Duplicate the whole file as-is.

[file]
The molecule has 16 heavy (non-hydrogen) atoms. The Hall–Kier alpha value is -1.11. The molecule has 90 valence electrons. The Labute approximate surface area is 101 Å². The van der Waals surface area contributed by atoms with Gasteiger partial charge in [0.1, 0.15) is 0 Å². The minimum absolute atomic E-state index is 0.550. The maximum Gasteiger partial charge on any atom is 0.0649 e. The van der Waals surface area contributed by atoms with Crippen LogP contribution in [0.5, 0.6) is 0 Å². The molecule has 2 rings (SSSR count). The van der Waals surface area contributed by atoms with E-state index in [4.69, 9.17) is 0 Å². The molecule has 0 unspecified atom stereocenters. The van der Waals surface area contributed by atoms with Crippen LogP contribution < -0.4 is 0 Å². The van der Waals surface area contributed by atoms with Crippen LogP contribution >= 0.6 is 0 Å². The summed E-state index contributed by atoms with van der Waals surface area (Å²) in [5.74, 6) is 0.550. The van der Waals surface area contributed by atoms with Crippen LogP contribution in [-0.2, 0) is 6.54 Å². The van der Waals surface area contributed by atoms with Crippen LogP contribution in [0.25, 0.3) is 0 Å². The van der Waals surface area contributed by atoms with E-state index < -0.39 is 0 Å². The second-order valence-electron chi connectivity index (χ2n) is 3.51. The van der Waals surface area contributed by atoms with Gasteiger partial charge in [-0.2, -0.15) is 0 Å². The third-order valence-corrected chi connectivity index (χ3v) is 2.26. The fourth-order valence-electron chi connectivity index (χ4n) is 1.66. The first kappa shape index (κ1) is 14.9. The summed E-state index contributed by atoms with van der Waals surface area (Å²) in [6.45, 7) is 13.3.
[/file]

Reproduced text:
The molecule has 16 heavy (non-hydrogen) atoms. The Hall–Kier alpha value is -1.11. The molecule has 90 valence electrons. The Labute approximate surface area is 101 Å². The van der Waals surface area contributed by atoms with Gasteiger partial charge in [0.1, 0.15) is 0 Å². The minimum absolute atomic E-state index is 0.550. The maximum Gasteiger partial charge on any atom is 0.0649 e. The van der Waals surface area contributed by atoms with Crippen LogP contribution in [0.5, 0.6) is 0 Å². The molecule has 2 rings (SSSR count). The van der Waals surface area contributed by atoms with E-state index in [4.69, 9.17) is 0 Å². The molecule has 0 unspecified atom stereocenters. The van der Waals surface area contributed by atoms with Crippen LogP contribution < -0.4 is 0 Å². The van der Waals surface area contributed by atoms with Crippen LogP contribution >= 0.6 is 0 Å². The summed E-state index contributed by atoms with van der Waals surface area (Å²) in [5.74, 6) is 0.550. The van der Waals surface area contributed by atoms with Crippen LogP contribution in [-0.2, 0) is 6.54 Å². The van der Waals surface area contributed by atoms with Crippen LogP contribution in [0.25, 0.3) is 0 Å². The van der Waals surface area contributed by atoms with E-state index < -0.39 is 0 Å². The second-order valence-electron chi connectivity index (χ2n) is 3.51. The van der Waals surface area contributed by atoms with Gasteiger partial charge in [-0.2, -0.15) is 0 Å². The third-order valence-corrected chi connectivity index (χ3v) is 2.26. The fourth-order valence-electron chi connectivity index (χ4n) is 1.66. The first kappa shape index (κ1) is 14.9. The summed E-state index contributed by atoms with van der Waals surface area (Å²) in [6.45, 7) is 13.3.